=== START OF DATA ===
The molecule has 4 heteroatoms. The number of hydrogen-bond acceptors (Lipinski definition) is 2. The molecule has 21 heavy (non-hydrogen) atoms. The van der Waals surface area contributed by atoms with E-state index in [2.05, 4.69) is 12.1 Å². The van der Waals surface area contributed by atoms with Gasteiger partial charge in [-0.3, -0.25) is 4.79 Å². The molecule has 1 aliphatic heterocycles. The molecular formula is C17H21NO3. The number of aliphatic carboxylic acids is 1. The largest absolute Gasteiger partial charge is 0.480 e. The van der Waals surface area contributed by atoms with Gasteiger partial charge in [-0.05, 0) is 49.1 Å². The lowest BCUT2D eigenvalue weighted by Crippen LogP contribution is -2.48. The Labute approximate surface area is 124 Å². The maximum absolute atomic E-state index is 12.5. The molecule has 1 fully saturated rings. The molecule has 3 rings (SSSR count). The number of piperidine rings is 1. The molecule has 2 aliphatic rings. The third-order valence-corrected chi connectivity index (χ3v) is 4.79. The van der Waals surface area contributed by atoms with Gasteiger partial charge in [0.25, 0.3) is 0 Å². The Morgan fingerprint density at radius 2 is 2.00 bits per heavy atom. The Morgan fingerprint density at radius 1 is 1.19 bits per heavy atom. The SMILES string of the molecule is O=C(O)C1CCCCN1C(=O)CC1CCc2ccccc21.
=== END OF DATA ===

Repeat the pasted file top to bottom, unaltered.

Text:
The molecule has 4 heteroatoms. The number of hydrogen-bond acceptors (Lipinski definition) is 2. The molecule has 21 heavy (non-hydrogen) atoms. The van der Waals surface area contributed by atoms with E-state index in [2.05, 4.69) is 12.1 Å². The van der Waals surface area contributed by atoms with Gasteiger partial charge in [-0.3, -0.25) is 4.79 Å². The molecule has 1 aliphatic heterocycles. The molecular formula is C17H21NO3. The number of aliphatic carboxylic acids is 1. The largest absolute Gasteiger partial charge is 0.480 e. The van der Waals surface area contributed by atoms with Gasteiger partial charge in [-0.05, 0) is 49.1 Å². The lowest BCUT2D eigenvalue weighted by Crippen LogP contribution is -2.48. The Labute approximate surface area is 124 Å². The maximum absolute atomic E-state index is 12.5. The molecule has 1 fully saturated rings. The molecule has 3 rings (SSSR count). The number of piperidine rings is 1. The molecule has 2 aliphatic rings. The third-order valence-corrected chi connectivity index (χ3v) is 4.79. The van der Waals surface area contributed by atoms with Gasteiger partial charge in [0.25, 0.3) is 0 Å². The Morgan fingerprint density at radius 2 is 2.00 bits per heavy atom. The Morgan fingerprint density at radius 1 is 1.19 bits per heavy atom. The SMILES string of the molecule is O=C(O)C1CCCCN1C(=O)CC1CCc2ccccc21.